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The Inpatient-Only List is Back – Adjust Accordingly

Prepare for the change with the biggest impact from CMS’ Proposed 2022 OPPS Rule

In addition to proposing new payment rates for hospital outpatient prospective payment system (OPPS) and ambulatory surgical center (ASC) services, the 2022 Medicare OPPS/ASC proposed rule contains other change proposals that providers should be aware of. One critical change that will have a big impact is the reversal of last year’s initiative to eliminate the inpatient-only (IPO) list.

Preparing for the IPO List to be Reinstated in 2022

In a reversal of last year’s OPPS/ASC Final Rule, the 2022 proposed rule halts the initiative to eliminate the IPO list and adds back the 298 services that were removed as part of phase 1 in 2021. There will be a two-year exemption from RAC audits for these procedures, which include spine procedures.

Do’s and Don’ts for anyone involved with IPO procedures, from the surgeon at the bedside to the CDI specialist in the business office:

Do:

  • Patients going through IPOL procedures must be admitted to INPATIENT and should remain as ordered regardless of the length of stay.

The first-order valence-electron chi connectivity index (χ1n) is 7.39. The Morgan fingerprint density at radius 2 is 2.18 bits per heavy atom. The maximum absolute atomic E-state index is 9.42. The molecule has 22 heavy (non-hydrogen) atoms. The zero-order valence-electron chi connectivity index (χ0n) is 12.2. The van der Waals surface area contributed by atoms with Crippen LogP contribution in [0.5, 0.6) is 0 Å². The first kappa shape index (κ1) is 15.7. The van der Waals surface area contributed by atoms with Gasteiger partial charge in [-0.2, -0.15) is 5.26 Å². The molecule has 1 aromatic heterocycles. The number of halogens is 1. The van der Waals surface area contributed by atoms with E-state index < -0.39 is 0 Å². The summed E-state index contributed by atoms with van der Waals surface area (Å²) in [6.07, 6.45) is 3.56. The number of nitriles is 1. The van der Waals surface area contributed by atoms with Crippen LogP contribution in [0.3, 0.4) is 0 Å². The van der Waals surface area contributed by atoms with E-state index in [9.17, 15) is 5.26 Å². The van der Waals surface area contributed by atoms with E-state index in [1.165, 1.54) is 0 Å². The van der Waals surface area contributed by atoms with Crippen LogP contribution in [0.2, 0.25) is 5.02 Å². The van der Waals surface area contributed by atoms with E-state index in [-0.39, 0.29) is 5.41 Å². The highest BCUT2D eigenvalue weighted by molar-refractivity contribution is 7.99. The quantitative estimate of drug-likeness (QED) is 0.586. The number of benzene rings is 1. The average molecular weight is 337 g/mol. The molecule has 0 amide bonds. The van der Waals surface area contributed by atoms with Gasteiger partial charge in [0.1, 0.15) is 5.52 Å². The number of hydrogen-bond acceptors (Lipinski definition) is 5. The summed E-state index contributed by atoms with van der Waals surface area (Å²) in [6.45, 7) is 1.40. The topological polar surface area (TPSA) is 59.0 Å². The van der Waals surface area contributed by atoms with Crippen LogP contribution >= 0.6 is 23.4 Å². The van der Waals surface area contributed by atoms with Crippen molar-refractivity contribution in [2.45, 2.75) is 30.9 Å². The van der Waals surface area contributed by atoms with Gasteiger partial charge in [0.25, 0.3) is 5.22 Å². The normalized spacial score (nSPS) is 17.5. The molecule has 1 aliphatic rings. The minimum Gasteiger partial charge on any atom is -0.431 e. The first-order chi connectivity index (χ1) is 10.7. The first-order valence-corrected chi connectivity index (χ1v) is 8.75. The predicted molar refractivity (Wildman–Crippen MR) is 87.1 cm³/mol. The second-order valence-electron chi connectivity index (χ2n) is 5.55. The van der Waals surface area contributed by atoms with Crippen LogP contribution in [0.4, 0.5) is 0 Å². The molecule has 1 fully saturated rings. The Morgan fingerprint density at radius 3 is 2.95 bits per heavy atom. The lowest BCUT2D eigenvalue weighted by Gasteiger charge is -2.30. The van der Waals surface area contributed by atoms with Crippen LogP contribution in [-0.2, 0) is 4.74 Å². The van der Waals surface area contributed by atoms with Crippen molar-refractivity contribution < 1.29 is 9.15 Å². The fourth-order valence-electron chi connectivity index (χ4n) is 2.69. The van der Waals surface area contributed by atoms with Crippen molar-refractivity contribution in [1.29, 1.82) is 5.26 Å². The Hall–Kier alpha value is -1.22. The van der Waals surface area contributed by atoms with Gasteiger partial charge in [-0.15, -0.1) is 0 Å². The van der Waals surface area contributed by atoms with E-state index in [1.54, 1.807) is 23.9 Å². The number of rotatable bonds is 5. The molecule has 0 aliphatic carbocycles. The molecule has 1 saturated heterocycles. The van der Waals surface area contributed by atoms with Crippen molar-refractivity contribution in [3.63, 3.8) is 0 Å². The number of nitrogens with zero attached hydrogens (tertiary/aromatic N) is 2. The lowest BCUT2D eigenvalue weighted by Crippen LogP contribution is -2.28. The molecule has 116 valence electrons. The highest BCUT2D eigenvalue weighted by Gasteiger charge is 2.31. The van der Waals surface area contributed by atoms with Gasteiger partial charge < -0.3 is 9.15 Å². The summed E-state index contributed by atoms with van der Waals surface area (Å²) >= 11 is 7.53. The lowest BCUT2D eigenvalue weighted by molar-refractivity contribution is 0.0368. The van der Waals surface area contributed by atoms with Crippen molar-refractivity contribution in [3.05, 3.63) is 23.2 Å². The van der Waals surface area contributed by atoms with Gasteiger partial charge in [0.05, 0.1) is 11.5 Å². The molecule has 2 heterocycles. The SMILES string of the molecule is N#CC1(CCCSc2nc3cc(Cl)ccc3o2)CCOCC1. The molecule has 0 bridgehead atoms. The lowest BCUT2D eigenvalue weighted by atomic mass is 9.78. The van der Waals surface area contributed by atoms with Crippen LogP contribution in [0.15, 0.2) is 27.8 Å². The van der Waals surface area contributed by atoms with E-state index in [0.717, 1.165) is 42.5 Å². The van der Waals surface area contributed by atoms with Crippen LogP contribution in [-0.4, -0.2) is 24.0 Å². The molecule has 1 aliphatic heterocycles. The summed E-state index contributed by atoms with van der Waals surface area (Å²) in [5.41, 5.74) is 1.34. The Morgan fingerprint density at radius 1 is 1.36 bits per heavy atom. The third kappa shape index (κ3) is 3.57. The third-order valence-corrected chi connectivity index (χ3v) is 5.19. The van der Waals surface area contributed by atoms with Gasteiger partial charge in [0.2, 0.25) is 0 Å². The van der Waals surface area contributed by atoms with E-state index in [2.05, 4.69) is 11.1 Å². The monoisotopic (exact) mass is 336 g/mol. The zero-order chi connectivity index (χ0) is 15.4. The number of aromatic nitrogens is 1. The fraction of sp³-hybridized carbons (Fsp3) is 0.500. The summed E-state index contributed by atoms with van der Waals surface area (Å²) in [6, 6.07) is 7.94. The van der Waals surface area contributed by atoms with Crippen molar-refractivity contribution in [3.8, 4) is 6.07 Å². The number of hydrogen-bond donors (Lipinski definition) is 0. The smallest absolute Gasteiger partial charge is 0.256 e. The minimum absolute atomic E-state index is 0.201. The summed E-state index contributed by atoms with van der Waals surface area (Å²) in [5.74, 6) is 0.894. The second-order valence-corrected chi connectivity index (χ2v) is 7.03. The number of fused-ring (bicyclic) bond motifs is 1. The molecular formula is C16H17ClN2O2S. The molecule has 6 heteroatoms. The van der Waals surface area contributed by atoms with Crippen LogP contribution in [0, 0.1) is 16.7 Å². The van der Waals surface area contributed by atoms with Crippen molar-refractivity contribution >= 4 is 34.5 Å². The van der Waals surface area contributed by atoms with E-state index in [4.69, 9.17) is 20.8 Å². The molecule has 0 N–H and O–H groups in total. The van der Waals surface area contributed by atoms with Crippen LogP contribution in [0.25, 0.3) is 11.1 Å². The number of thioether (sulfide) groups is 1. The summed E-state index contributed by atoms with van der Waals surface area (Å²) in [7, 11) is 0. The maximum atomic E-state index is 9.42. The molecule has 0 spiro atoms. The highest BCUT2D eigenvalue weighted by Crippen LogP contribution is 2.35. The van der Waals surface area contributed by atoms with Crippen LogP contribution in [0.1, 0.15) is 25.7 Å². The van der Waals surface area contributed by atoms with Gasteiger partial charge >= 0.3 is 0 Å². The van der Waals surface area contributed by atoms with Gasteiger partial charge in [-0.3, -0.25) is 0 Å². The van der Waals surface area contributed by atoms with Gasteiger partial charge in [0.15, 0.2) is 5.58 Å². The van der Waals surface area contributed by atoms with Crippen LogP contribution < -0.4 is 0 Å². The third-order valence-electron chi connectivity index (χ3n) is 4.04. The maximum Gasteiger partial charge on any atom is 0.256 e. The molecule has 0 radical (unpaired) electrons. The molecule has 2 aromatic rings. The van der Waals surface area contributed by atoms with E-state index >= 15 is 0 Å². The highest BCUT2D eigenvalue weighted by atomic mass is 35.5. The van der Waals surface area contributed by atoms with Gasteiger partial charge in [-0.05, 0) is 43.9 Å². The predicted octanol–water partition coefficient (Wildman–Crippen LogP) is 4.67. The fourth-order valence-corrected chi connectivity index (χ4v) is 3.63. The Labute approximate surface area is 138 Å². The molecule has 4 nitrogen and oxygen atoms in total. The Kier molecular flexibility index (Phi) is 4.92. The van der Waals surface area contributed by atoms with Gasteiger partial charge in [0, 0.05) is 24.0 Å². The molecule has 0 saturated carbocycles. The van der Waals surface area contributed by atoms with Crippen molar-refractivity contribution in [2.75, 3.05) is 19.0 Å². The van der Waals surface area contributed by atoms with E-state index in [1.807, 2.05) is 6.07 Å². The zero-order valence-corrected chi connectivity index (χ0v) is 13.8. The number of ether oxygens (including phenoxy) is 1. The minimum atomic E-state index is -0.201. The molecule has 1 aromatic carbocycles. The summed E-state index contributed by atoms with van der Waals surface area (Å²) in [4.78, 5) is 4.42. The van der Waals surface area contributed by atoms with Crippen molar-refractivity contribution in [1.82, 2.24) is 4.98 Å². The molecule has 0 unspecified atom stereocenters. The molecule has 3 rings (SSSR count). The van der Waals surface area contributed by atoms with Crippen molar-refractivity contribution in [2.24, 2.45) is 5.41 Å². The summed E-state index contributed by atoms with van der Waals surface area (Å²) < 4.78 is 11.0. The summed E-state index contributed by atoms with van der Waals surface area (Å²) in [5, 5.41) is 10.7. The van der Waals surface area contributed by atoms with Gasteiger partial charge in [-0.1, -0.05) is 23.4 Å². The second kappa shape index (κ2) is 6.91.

• Remember a general rule: Rare cases where there are unexpected complications where expected LOS is less than TWO Midnights = Observation. Unexpected complications with expected LOS beyond TWO midnights = Inpatient.
  • Outpatient procedures can qualify for Inpatient stays with careful clinical documentation of severity of illness, burden of comorbidities and intensity of services rendered.
  • Obtain a prior authorization approval for all elective surgical procedures.
  • Specify all procedures and CPT codes.
  • Update CPT codes for unexpected changes in procedure in order to reflect the complex procedure e.g., conversion from a laparoscopic to an open procedure.
  • Do contact your Physician Advisor for assistance when in doubt.

Don’t:

  • Don’t write OBSERVATION status for patient who are expected to go through an OUTPATIENT surgical procedure.
  • The convenience of the patient during the routine recovery period e.g., transportation to home is not an indication for change to OBSERVATION status.
  • Don’t forget to update the Procedure/ CPT if indicated. 
  • Don’t forget to dictate timely operative note which helps timely coding and accuracy of billing.
  • Routine Recovery Time Does Not Equal Observation.
  • Do not use unspecified codes when scheduling procedures, e.g., chest pain for scheduling a CABG.
  • Don’t copy and paste.
  • Don’t hesitate to contact your Utilization Management department; your patient’s physical and financial health depend on your decisions!

Our team of highly experienced healthcare experts and clinical leaders will discuss the remaining proposed rules in a series of articles with the goal of helping you effectively prepare for 2022.

To discuss these changes with an Ensemble expert, contact [email protected].

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